There are an infinite number of musculo-skeletal or hoof problems that might be the cause or your horse’s lameness. Some common problems are thrush, bruises, abscesses, sand cracks, bowed tendons, laminitis (founder), or navicular. As you rule out possibilities, keep the mechanic’s adage in mind; start with the simple things first and then progress to more difficult or severe problems.
Thrush is a relatively minor problem if caught early and treated. It is an infection of the sole of the hoof due to a bacterial growth usually caused by standing in urine and feces for prolonged periods. Once you have smelled the foul odor of thrush, you will never again have trouble diagnosing this problem. Your farrier can trim out the infection with a hoof knife. The hoof should then be treated topically with an over-the-counter iodine or copper sulfate solution.
Lameness – Bruises
Bruises can be very painful. Usually your horse has stepped on a large or irregular shaped stone that has caused a localized swelling in the sole of the hoof. Anti-inflammatory medicines can be helpful with bad bruises, but usually time is the only real cure.
Lameness – Abscesses
Abscesses are usually due to an errant nail or a puncture from something in the pasture or stall. These can be very painful to the horse. Once the abscess is located and drained, however, relief is immediate. Relieving a serious abscess is usually done by your veterinarian or farrier. The abscess is opened with a hoof knife and flushed with iodine. The wound is then packed with a drawing agent and a padded shoe is used to protect the hoof. In less severe cases, simply soaking a couple of times a day in Epsom salts is fine.
Lameness – Sand Cracks
Sand Cracks usually look worse than they are. Superficial cracks rarely need anything more than hoof dressing to keep the hoof moist, similar to treating chapped lips. If your horse is truly lame, the crack is most likely the full thickness of the hoof wall. If the hoof wall is compromised, your farrier may have to do some repair with either a bonding elastomer or good old-fashioned screws and wire. Many times a boot can give enough support to the hoof wall to allow the horse to perform light work.
Lameness – Bowed Tendons
Bowed Tendon lameness can be quite frightening because of the dramatic way the horse will move while trying to relieve pressure from the affected tendon. This type of injury is usually minor and temporary with little or no lasting effects. Rest from strenuous work, while maintaining light exercise for circulation and flexibility, are the best treatments. Your horse will let you know when he is ready to work again.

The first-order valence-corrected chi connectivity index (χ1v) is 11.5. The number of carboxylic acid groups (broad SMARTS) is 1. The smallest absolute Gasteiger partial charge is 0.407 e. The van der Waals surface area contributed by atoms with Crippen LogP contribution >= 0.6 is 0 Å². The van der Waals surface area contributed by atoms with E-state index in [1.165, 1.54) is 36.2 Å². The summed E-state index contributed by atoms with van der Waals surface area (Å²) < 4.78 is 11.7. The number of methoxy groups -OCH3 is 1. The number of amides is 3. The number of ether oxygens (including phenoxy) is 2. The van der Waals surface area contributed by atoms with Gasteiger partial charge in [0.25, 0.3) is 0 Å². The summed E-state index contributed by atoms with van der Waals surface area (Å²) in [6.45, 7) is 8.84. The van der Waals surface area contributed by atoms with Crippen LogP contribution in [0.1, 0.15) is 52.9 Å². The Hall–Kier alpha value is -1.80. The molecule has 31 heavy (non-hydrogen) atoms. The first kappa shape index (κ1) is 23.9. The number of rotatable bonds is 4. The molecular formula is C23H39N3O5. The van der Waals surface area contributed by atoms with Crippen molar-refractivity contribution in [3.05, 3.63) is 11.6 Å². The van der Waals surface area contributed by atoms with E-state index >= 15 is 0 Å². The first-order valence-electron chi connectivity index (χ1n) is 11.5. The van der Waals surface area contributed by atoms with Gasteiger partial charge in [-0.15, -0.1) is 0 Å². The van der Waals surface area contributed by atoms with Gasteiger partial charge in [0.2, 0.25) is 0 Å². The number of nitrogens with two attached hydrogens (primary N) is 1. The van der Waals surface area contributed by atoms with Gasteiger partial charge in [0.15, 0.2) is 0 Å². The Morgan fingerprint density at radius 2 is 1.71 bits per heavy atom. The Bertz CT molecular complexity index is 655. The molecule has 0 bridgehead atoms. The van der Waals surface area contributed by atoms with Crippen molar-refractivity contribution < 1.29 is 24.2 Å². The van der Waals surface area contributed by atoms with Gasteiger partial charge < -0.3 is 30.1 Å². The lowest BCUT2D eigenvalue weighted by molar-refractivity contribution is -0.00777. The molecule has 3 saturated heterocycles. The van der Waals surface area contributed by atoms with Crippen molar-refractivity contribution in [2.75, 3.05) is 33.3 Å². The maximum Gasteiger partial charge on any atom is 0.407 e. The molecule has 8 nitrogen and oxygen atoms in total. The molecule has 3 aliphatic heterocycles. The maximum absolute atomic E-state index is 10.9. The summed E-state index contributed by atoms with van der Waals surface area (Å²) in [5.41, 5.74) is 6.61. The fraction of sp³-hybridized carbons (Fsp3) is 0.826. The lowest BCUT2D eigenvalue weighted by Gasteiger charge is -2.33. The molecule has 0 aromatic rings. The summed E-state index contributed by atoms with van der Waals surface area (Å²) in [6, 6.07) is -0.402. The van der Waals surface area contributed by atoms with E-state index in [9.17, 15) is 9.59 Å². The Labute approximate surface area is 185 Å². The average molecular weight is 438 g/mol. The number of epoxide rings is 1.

Lameness – Laminitis
Laminitis, commonly known as founder, is bad news. Several causes have been proposed, but any shock to the horse’s system that produces a release of histamine and causes swelling within the hoof capsule can potentially cause a horse to founder. The swelling inside the confined space of the hoof causes failure of the structures that glue the hoof wall to the internal bones. In severe cases, the bones will rotate over time until the horse is actually unable to stand. Treatment by your veterinarian and farrier, in concert, may return some usefulness, however, a foundered horse will never be the same.
Lameness – Navicular
Navicular is very common in performance horses. It usually occurs in the forelimbs, and is basically due to damage of the structures that surround, confine, and support the navicular bone. Concussive force causes swelling which results in pressure to the blood vessels and ligaments. This pressure eventually causes reduction of the blood supply to the navicular bursa which results in chronic pain and atrophy of the tissues. Horses that are turned out regularly for extended periods rarely have this problem because they are able to maintain the muscularity and circulation necessary for healthy joints. A stall bound or rarely used horse will be much more prone to navicular and to other joint diseases, as well.
Although often alarming and definitely inconvenient, most forms of equine lameness are minor and temporary. The rule of thumb should be an ounce of prevention is worth a pound of cure. Allow your horse to be a horse. Regular turn out for extended periods in a safe pasture is essential. This allows your horse to exercise appropriately without your help. His inherent nature will allow him to maintain the strength and flexibility that will keep the veterinarian in his office and not at your barn.